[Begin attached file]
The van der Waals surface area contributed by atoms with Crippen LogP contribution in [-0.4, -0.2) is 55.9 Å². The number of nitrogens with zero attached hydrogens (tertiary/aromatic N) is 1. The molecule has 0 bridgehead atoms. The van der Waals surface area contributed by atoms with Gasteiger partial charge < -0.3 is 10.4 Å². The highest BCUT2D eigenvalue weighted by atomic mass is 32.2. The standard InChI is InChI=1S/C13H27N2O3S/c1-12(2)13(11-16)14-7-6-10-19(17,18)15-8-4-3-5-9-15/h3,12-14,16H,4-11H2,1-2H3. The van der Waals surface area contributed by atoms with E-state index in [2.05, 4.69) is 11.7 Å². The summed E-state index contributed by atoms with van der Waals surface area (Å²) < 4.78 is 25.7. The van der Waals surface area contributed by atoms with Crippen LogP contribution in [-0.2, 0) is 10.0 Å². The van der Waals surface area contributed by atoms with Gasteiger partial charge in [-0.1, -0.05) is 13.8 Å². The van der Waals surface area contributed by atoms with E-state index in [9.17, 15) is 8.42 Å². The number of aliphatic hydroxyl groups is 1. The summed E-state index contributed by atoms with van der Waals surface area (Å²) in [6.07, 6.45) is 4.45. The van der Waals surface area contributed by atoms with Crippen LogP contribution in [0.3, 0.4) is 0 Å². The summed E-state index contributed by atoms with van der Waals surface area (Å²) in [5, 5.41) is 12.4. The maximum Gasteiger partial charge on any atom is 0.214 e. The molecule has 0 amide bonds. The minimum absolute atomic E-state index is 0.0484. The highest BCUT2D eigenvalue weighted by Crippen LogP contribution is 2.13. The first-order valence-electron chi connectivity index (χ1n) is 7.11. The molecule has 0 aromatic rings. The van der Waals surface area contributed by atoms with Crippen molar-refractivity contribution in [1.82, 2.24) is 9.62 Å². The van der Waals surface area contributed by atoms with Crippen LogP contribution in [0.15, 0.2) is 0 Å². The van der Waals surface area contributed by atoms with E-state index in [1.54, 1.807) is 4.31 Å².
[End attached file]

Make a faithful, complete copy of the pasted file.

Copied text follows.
The van der Waals surface area contributed by atoms with Crippen LogP contribution in [-0.4, -0.2) is 55.9 Å². The number of nitrogens with zero attached hydrogens (tertiary/aromatic N) is 1. The molecule has 0 bridgehead atoms. The van der Waals surface area contributed by atoms with Gasteiger partial charge < -0.3 is 10.4 Å². The highest BCUT2D eigenvalue weighted by atomic mass is 32.2. The standard InChI is InChI=1S/C13H27N2O3S/c1-12(2)13(11-16)14-7-6-10-19(17,18)15-8-4-3-5-9-15/h3,12-14,16H,4-11H2,1-2H3. The van der Waals surface area contributed by atoms with E-state index in [2.05, 4.69) is 11.7 Å². The summed E-state index contributed by atoms with van der Waals surface area (Å²) < 4.78 is 25.7. The van der Waals surface area contributed by atoms with Crippen LogP contribution in [-0.2, 0) is 10.0 Å². The van der Waals surface area contributed by atoms with Gasteiger partial charge in [-0.1, -0.05) is 13.8 Å². The van der Waals surface area contributed by atoms with E-state index in [9.17, 15) is 8.42 Å². The number of aliphatic hydroxyl groups is 1. The summed E-state index contributed by atoms with van der Waals surface area (Å²) in [6.07, 6.45) is 4.45. The van der Waals surface area contributed by atoms with Crippen LogP contribution in [0.3, 0.4) is 0 Å². The summed E-state index contributed by atoms with van der Waals surface area (Å²) in [5, 5.41) is 12.4. The maximum Gasteiger partial charge on any atom is 0.214 e. The molecule has 0 amide bonds. The minimum absolute atomic E-state index is 0.0484. The highest BCUT2D eigenvalue weighted by Crippen LogP contribution is 2.13. The first-order valence-electron chi connectivity index (χ1n) is 7.11. The molecule has 0 aromatic rings. The van der Waals surface area contributed by atoms with Crippen molar-refractivity contribution in [1.82, 2.24) is 9.62 Å². The van der Waals surface area contributed by atoms with Crippen LogP contribution in [0.15, 0.2) is 0 Å². The van der Waals surface area contributed by atoms with E-state index in [1.54, 1.807) is 4.31 Å².